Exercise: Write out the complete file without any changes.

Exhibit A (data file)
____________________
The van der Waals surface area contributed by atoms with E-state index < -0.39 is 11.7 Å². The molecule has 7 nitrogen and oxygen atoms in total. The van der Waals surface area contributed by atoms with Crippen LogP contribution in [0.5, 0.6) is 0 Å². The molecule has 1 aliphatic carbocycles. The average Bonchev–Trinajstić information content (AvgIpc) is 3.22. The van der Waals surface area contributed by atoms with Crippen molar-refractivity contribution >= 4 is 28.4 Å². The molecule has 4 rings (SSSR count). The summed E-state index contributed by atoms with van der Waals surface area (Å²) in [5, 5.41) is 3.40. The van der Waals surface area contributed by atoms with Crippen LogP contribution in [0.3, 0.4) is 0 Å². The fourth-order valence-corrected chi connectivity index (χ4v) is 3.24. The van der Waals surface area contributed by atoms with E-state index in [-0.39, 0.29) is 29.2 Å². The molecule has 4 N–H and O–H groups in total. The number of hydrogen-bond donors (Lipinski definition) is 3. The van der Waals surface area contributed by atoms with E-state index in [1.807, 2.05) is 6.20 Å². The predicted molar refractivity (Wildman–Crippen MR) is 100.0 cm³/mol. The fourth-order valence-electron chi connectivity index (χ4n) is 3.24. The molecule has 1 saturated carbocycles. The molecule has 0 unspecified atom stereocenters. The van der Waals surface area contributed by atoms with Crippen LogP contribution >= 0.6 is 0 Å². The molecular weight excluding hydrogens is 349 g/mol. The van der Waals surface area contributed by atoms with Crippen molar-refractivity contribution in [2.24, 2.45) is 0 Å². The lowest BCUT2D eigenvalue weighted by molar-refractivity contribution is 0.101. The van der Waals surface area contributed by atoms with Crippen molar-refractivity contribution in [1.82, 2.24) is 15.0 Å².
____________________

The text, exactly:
The van der Waals surface area contributed by atoms with E-state index < -0.39 is 11.7 Å². The molecule has 7 nitrogen and oxygen atoms in total. The van der Waals surface area contributed by atoms with Crippen LogP contribution in [0.5, 0.6) is 0 Å². The molecule has 1 aliphatic carbocycles. The average Bonchev–Trinajstić information content (AvgIpc) is 3.22. The van der Waals surface area contributed by atoms with Crippen molar-refractivity contribution >= 4 is 28.4 Å². The molecule has 4 rings (SSSR count). The summed E-state index contributed by atoms with van der Waals surface area (Å²) in [5, 5.41) is 3.40. The van der Waals surface area contributed by atoms with Crippen LogP contribution in [0.3, 0.4) is 0 Å². The fourth-order valence-corrected chi connectivity index (χ4v) is 3.24. The van der Waals surface area contributed by atoms with E-state index in [-0.39, 0.29) is 29.2 Å². The molecule has 4 N–H and O–H groups in total. The number of hydrogen-bond donors (Lipinski definition) is 3. The van der Waals surface area contributed by atoms with E-state index in [1.807, 2.05) is 6.20 Å². The predicted molar refractivity (Wildman–Crippen MR) is 100.0 cm³/mol. The fourth-order valence-electron chi connectivity index (χ4n) is 3.24. The molecule has 1 saturated carbocycles. The molecule has 0 unspecified atom stereocenters. The van der Waals surface area contributed by atoms with Crippen LogP contribution >= 0.6 is 0 Å². The molecular weight excluding hydrogens is 349 g/mol. The van der Waals surface area contributed by atoms with Crippen molar-refractivity contribution in [2.24, 2.45) is 0 Å². The lowest BCUT2D eigenvalue weighted by molar-refractivity contribution is 0.101. The van der Waals surface area contributed by atoms with Crippen molar-refractivity contribution in [1.82, 2.24) is 15.0 Å².